From Days of Saving Bunny

Posted: March 5, 2013 in Uncategorized



The doctor’s note said that the elderly patient was in advanced dementia and that she should be moved to a nursing home. Having known the patient well, Marcia Carr, an experienced nurse, suspected that a potentially drastic error had been made.

Dealing with adversity and facing challenging decisions is nothing new for this veteran of the healthcare profession. In recognition of this, Marcia Carr will receive The Queen Elizabeth II Diamond Jubilee Medal on Sunday, February 03, 2013 at the Nikkei National Museum & Cultural Centre in Burnaby for her invaluable volunteer service for the Nikkei Healthcare and Housing Society.

Mrs. Carr a Japanese Canadian now 65, takes a moment to reflect back on her extraordinary nursing career which has spanned over 45 years. She has spent the last 18 of those years working as a Clinical Nurse Specialist servicing the whole Fraser Health Authority, from Burnaby to beyond Boston Bar.

At a young age, Marcia already had an idea of what she wanted to do with her life. “I have always wanted to be a healthcare provider of some sort,” she says with a faint smile. “At the age of six, I tried to resuscitate this very dead pet bunny by performing CPR. From that moment, I knew I was going to be a nurse.”

From her days of trying to revive a family pet to her many years in the nursing profession, she has been a volunteer at the Nikkei Seniors Health Care and Housing Society for the last 15 years. The society is a voluntary, nonprofit institution, and its sole purpose is to look at health care and housing for Japanese Canadians in the Lower Mainland of B.C.

Mrs. Carr has been continually providing seniors with a culturally sensitive environment and comfortable atmosphere that ensures the best quality of life. Additionally, with her leadership in nursing gerontology, service as a member of the board of directors, and providing healthcare workshops, she will be recognized with The Queen Elizabeth II Diamond Jubilee Medal.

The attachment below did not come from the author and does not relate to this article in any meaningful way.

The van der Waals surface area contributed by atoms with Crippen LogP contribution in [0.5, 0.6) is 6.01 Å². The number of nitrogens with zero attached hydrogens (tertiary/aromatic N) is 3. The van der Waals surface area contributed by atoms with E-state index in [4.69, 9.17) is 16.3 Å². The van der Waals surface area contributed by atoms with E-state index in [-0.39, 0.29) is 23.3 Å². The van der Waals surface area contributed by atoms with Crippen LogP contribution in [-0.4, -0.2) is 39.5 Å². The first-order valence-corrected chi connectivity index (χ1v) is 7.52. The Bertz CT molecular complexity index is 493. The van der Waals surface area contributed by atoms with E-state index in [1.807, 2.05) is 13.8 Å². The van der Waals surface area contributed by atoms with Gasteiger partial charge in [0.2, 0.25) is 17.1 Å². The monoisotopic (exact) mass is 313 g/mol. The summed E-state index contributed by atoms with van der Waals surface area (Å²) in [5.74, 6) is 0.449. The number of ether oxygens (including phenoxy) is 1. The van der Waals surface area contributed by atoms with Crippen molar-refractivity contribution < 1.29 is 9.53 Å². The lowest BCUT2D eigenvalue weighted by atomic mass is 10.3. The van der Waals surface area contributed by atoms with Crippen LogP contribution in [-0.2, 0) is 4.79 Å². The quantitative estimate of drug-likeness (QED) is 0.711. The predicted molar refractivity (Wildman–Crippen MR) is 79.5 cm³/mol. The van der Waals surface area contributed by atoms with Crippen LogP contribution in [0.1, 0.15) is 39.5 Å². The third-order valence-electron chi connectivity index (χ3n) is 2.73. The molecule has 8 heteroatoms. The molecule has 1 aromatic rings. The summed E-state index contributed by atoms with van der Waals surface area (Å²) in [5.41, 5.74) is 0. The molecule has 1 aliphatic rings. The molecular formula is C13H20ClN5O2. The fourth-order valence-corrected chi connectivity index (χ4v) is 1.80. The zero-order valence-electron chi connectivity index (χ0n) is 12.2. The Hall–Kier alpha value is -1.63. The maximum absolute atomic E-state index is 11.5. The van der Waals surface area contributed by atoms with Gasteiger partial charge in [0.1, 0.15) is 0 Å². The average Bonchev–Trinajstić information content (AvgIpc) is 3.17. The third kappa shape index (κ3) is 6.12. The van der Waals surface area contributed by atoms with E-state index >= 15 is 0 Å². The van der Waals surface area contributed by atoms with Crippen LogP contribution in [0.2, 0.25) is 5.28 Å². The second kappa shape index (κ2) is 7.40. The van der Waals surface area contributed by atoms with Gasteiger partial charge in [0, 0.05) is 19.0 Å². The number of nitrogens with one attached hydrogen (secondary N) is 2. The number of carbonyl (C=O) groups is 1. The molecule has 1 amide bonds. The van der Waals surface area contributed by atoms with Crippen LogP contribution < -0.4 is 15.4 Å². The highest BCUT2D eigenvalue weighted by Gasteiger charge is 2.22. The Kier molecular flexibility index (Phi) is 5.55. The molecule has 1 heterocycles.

The commemorative medal was designed to mark the 60th anniversary of Her Majesty Queen Elizabeth II and her service to Canada. It is also meant to honour the contributions made by Canadians who represent the full range of our society.

Receiving this award and being recognized by the community has been an enormous honor and privilege for Mrs. Carr. “I believe very strongly that you need to give back to society,” she says. “The commitment that volunteers bring to many situations will hopefully make B.C. a better place to live for everyone. As much as I am honoured to get this award, it is important to understand that this medal represents a group effort, and as a group, I believe we can move mountains.”

To her co-workers, the medal comes as no surprise. Tom Teranishi, another member on the board of directors and a longtime friend, says that it would take days to list all the amazing work Marcia has done for the society.

“She has always proven to be a well-rounded professional,” he says. “I find her to be a very caring person and that she is always very sensitive to other people’s needs.”

With all the work Mrs. Carr has done over her many years of service, there are no signs that she plans to quit anytime soon. In fact, she says receiving this award has only fueled her passions for the next phase of the Nikkei Healthcare and Housing Society. Her plans to help renovate the Nikkei home to accommodate residents who have developed dementia may soon be a reality.

“I feel that I have a reasonable knowledge and experience in the care with older adults with dementia,” she says. “I am ready to step up in terms of whatever education and support is needed to help the staff and the families.”

It was that knowledge and experience that compelled her to Challenge a doctor’s diagnoses of a patient. She knew how cognitively intact the patient was, and there was no reason, as far as she was concerned, for the doctors to believe that she was in dementia. She did a full assessment of this patient, talked to the physicians, and the diagnosis was switched from dementia to delirium. The underlying cause of the delirium was, as she had suspected, an ongoing urinary tract infection.  They were able to treat this woman correctly and transition her back to the Nikkei home, where she continues to live and improve. That was Two years ago.

Although it is true that it takes many to move mountains, sometimes a singular effort is all it takes to change someone’s life.


Marcia Carr

Tom Teranishi

The Queen’s Diamond Jubilee


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